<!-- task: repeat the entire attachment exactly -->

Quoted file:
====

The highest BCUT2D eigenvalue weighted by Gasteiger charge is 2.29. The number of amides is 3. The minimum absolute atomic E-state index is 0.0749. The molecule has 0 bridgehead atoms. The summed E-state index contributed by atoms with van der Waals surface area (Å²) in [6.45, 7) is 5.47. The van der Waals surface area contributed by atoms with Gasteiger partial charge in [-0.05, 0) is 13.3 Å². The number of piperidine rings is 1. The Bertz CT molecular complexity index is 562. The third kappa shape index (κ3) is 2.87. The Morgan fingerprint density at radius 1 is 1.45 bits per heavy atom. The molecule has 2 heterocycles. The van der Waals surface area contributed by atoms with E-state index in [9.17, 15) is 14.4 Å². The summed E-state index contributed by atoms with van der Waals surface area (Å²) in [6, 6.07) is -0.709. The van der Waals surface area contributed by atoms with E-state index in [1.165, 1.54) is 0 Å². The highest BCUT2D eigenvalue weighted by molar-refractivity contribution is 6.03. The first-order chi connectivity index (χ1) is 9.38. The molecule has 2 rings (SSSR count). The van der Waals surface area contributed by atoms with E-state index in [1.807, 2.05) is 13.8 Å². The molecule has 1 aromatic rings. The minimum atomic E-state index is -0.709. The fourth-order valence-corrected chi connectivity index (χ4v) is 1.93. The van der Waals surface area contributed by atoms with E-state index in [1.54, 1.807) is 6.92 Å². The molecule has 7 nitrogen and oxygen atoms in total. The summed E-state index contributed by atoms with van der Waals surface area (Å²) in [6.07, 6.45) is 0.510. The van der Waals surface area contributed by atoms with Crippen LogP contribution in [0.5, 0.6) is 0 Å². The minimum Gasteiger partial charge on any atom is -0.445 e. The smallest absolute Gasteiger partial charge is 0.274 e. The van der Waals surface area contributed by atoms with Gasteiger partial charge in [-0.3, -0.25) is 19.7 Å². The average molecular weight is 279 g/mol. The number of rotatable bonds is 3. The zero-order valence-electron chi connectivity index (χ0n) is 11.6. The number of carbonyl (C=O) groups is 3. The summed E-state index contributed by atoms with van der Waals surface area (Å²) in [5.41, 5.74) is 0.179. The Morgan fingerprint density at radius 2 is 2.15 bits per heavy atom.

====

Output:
The highest BCUT2D eigenvalue weighted by Gasteiger charge is 2.29. The number of amides is 3. The minimum absolute atomic E-state index is 0.0749. The molecule has 0 bridgehead atoms. The summed E-state index contributed by atoms with van der Waals surface area (Å²) in [6.45, 7) is 5.47. The van der Waals surface area contributed by atoms with Gasteiger partial charge in [-0.05, 0) is 13.3 Å². The number of piperidine rings is 1. The Bertz CT molecular complexity index is 562. The third kappa shape index (κ3) is 2.87. The Morgan fingerprint density at radius 1 is 1.45 bits per heavy atom. The molecule has 2 heterocycles. The van der Waals surface area contributed by atoms with E-state index in [9.17, 15) is 14.4 Å². The summed E-state index contributed by atoms with van der Waals surface area (Å²) in [6, 6.07) is -0.709. The van der Waals surface area contributed by atoms with E-state index in [1.165, 1.54) is 0 Å². The highest BCUT2D eigenvalue weighted by molar-refractivity contribution is 6.03. The first-order chi connectivity index (χ1) is 9.38. The molecule has 2 rings (SSSR count). The van der Waals surface area contributed by atoms with E-state index in [1.807, 2.05) is 13.8 Å². The molecule has 1 aromatic rings. The minimum atomic E-state index is -0.709. The fourth-order valence-corrected chi connectivity index (χ4v) is 1.93. The van der Waals surface area contributed by atoms with E-state index in [1.54, 1.807) is 6.92 Å². The molecule has 7 nitrogen and oxygen atoms in total. The summed E-state index contributed by atoms with van der Waals surface area (Å²) in [6.07, 6.45) is 0.510. The van der Waals surface area contributed by atoms with Crippen LogP contribution in [0.5, 0.6) is 0 Å². The minimum Gasteiger partial charge on any atom is -0.445 e. The smallest absolute Gasteiger partial charge is 0.274 e. The van der Waals surface area contributed by atoms with Gasteiger partial charge in [-0.3, -0.25) is 19.7 Å². The average molecular weight is 279 g/mol. The number of rotatable bonds is 3. The zero-order valence-electron chi connectivity index (χ0n) is 11.6. The number of carbonyl (C=O) groups is 3. The summed E-state index contributed by atoms with van der Waals surface area (Å²) in [5.41, 5.74) is 0.179. The Morgan fingerprint density at radius 2 is 2.15 bits per heavy atom.